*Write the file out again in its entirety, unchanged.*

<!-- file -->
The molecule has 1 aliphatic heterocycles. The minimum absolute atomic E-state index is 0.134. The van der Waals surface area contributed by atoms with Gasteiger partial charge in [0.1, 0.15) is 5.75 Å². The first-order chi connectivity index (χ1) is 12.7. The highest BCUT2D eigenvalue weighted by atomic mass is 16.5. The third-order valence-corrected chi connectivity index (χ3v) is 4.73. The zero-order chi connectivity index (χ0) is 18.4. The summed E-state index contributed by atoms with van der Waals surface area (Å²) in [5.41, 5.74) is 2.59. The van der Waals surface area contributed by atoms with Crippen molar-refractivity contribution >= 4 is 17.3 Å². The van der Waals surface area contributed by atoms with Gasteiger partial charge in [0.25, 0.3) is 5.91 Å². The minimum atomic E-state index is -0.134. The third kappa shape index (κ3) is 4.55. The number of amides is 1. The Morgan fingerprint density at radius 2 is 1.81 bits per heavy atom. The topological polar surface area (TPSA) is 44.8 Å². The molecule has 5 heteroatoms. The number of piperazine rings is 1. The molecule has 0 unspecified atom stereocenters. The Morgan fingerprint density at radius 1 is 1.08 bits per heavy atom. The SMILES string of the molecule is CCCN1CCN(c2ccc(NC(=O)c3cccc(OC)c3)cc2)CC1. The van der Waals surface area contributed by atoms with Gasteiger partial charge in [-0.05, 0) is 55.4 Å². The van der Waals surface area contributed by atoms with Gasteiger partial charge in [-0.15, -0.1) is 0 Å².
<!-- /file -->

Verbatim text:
The molecule has 1 aliphatic heterocycles. The minimum absolute atomic E-state index is 0.134. The van der Waals surface area contributed by atoms with Gasteiger partial charge in [0.1, 0.15) is 5.75 Å². The first-order chi connectivity index (χ1) is 12.7. The highest BCUT2D eigenvalue weighted by atomic mass is 16.5. The third-order valence-corrected chi connectivity index (χ3v) is 4.73. The zero-order chi connectivity index (χ0) is 18.4. The summed E-state index contributed by atoms with van der Waals surface area (Å²) in [5.41, 5.74) is 2.59. The van der Waals surface area contributed by atoms with Crippen molar-refractivity contribution >= 4 is 17.3 Å². The van der Waals surface area contributed by atoms with Gasteiger partial charge in [0.25, 0.3) is 5.91 Å². The minimum atomic E-state index is -0.134. The third kappa shape index (κ3) is 4.55. The number of amides is 1. The Morgan fingerprint density at radius 2 is 1.81 bits per heavy atom. The topological polar surface area (TPSA) is 44.8 Å². The molecule has 5 heteroatoms. The number of piperazine rings is 1. The molecule has 0 unspecified atom stereocenters. The Morgan fingerprint density at radius 1 is 1.08 bits per heavy atom. The SMILES string of the molecule is CCCN1CCN(c2ccc(NC(=O)c3cccc(OC)c3)cc2)CC1. The van der Waals surface area contributed by atoms with Gasteiger partial charge in [-0.05, 0) is 55.4 Å². The van der Waals surface area contributed by atoms with Gasteiger partial charge in [-0.15, -0.1) is 0 Å².